03-24-2017 10:23 AM - edited 03-24-2017 10:24 AM
I just want to convey, as strongly as possible, that we all understand how easy it is to offer suggestions and how hard it is when you're living it. Please don't think we are assuming you haven't already tried a million things and have given so much energy and thought and love and concern to trying to helping your daughter.
Sometimes it can feel impossible to break through their impenetrable wall of disdain and eye rolling and ignoring and yelling. I had a similar situation with my teenage daughter last year. I remember crying and saying to her, "Please tell me what I can do. I'm so worried about you." In my mind we were going to keep fighting until she stormed out and we never saw her again. BUT, we found a solution.
Before I add more suggestions to the list, by saying what worked for me, would you like to take a moment and look back at the replies and see if there's anything there you would like to try?
03-24-2017 10:47 AM
03-24-2017 05:21 PM
I completely agree @motherbear It's important that everyone here feel that it's ok to speak their truth.
I also think that @readthemanual would support that too and what was meant by the post was just highlighting the impact our language can have. Although I'm very confident that @Carebear75 knows that too and is just expressing how difficult this is.
Because I think the one thing we all agree on is, this parenting gig is hard!
And sometimes you just want to...
03-26-2017 08:14 PM
So sorry to hear... I love the advice to 'recalibrate' - maybe take the chance to reset the relationship a little, explain that it's hard for everyone but that you're all trying your best and there's a lot of love. But there have to be rules, so that you can live together peacefully. Perhaps talk about limits and why you think they need to be where you've set them. Listen to her and perhaps compromise on one or two less important things. Above all, I'd suggest staying close. I think kids often push away when they want to feel love and support from parents. Make sure you chat to her about normal stuff (how's her day been, what's going on with her friends), without making a big deal of it. She might think it's weird to begin with, but she'll probably appreciate the positive attention, when she realises you don't have an agenda. That closer relationship makes it easier to handle the tough stuff together. No quick, easy fixes, but slow progress. Best of luck and don't give up!
03-27-2017 03:49 PM
03-29-2017 01:00 PM - edited 03-29-2017 01:48 PM
@Carebear75 thank you for opening up and sharing your struggles. It is important we feel free to use the descriptive terms we need to to convey what is actually happening. It is also vital that parents not feel judged or put down in any way, shape or form, as that is counter-productive to this forum.
Having been through a very similar situation, I relate to your words! Parenting teens is tough. It can be difficult remaining patient when all you get back is snarling and defiance. The great news is that there are ways of improving your relationship with your daughter that will work!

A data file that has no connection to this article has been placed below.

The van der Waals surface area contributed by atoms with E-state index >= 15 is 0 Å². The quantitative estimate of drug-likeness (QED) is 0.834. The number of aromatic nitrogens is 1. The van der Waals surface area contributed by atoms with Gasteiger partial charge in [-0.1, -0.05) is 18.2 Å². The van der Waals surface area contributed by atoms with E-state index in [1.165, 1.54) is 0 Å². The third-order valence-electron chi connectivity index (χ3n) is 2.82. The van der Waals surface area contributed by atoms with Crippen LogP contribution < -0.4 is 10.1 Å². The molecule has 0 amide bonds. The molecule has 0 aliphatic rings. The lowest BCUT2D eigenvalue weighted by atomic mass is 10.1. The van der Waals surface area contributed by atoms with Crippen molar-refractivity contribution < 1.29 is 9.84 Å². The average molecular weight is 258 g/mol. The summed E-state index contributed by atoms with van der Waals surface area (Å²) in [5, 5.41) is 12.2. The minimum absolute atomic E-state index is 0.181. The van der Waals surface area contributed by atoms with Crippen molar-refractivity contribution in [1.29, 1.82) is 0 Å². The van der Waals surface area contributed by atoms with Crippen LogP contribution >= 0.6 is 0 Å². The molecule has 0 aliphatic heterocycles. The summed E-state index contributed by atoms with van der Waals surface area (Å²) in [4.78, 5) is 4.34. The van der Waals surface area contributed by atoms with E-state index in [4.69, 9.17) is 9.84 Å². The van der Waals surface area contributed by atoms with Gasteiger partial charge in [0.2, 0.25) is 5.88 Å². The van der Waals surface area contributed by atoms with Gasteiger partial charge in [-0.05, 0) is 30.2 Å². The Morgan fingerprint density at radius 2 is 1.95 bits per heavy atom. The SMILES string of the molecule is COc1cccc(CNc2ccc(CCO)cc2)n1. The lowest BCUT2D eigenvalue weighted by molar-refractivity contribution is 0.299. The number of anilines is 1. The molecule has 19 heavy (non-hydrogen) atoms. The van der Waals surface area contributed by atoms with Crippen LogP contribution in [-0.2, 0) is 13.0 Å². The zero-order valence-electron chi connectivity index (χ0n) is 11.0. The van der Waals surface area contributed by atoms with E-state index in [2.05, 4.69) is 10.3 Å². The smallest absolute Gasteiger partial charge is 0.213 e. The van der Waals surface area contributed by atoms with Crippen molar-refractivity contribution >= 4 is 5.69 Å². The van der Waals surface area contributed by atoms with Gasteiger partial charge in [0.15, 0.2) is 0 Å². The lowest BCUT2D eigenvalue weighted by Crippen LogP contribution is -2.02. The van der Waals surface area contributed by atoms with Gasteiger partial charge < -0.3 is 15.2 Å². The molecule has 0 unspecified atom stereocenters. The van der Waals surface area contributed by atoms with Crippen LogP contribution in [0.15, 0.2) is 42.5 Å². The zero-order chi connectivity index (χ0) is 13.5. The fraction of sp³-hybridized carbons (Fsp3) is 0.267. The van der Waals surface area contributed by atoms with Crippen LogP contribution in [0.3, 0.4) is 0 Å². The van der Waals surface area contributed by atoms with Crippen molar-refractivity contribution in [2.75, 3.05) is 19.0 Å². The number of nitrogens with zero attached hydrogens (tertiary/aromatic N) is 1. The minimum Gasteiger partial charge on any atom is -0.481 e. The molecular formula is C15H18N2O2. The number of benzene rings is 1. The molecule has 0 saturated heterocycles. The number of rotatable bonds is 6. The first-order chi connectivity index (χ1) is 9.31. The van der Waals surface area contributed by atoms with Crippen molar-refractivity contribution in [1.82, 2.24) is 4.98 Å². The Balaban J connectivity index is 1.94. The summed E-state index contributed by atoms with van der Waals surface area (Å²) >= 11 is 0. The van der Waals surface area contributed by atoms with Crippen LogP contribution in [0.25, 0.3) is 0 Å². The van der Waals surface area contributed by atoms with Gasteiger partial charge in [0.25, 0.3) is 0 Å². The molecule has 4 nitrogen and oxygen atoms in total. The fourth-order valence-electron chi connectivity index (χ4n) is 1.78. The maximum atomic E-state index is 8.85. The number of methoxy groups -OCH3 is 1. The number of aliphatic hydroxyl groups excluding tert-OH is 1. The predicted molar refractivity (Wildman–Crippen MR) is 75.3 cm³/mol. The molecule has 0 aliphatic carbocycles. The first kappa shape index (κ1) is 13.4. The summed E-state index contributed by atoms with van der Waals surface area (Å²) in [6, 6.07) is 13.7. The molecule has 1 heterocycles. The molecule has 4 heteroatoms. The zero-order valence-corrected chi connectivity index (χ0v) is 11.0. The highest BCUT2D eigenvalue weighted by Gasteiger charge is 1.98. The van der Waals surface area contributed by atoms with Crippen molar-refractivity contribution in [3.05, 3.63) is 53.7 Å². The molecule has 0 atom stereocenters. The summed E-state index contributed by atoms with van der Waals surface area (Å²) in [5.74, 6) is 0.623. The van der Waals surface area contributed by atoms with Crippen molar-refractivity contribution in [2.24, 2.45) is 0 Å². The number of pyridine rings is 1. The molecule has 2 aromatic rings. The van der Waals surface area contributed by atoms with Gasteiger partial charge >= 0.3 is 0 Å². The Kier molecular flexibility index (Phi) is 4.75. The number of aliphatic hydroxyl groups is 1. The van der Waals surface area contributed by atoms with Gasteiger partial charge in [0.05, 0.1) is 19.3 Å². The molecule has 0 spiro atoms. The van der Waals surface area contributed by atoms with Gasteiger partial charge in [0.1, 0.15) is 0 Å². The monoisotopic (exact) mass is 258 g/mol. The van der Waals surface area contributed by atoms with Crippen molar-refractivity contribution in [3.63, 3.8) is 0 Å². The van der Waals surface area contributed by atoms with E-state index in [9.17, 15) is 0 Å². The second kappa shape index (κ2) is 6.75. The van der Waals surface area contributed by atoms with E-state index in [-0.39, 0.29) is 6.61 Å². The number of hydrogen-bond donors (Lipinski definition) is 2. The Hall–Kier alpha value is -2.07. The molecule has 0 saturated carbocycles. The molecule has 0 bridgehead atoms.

The advice already given here is fantastic, and similar to @Ngaio-RO, I don't want to bombard you with things to try that have worked for me unless you find you are needing additional ideas. Whatever you try, remember it's not going to work the first time, the second time, but if you hang in there you will see massive changes.
The coaching course mentioned is fantastic! I have completed it and found it very useful. It is tailored to the issues you have having with yourr teen, and provides useful tools to use that will help bridge the gap and help you help your teen. It's done online in the comfort of your home so is really convenient.
Be kind to yourself too. As parents we're all doing the very best we can.
03-30-2017 12:22 PM
@motherbear these are really practical advices! Thank you!
03-30-2017 12:36 PM
@Carebear75 I am sorry that I had offended you in my last post. However, that might be how your daughter feels when you tell her the rules and give her instructions to do things. Sometimes, I have this attitude too: I make rules in my house and you have to follow. And these are the times when children are put off. I have to constantly remind myself that I have to negotiate with my daughter instead of simply give orders/rules.
Parenting is not an easy job. But I honestly believe that if things did not go my way, I might have made a wrong choice in the past. and if I really want it my way, I would think of a better way to get it next time. It's not about "fault" or "dirt".
03-30-2017 01:02 PM
Thanks for explaining that @readthemanual I think it really helps to know that you didn't mean any offense by it. It's very easy for things to get a bit misconstrued when we only have text to go by and we can't see the kind smile behind the words.
Something I always keep in the front of my mind when I'm interacting on the forums is that it's a genuine privilege to not only hear people's stories but to respond to them and offer insights. And like all privileges, it comes with responsibilities.
I will always remember how much strength it takes a parent to share honestly about what's happening at home. It's very private. So it's important that we, as a community, make this a warm, safe space to encourage parents to keep sharing and growing.
04-09-2017 12:23 AM
Hi @Carebear75. Just wanted to let you know we're missing you here.
I've been wondering how things have been going with your daughter. Please remember you have support here.
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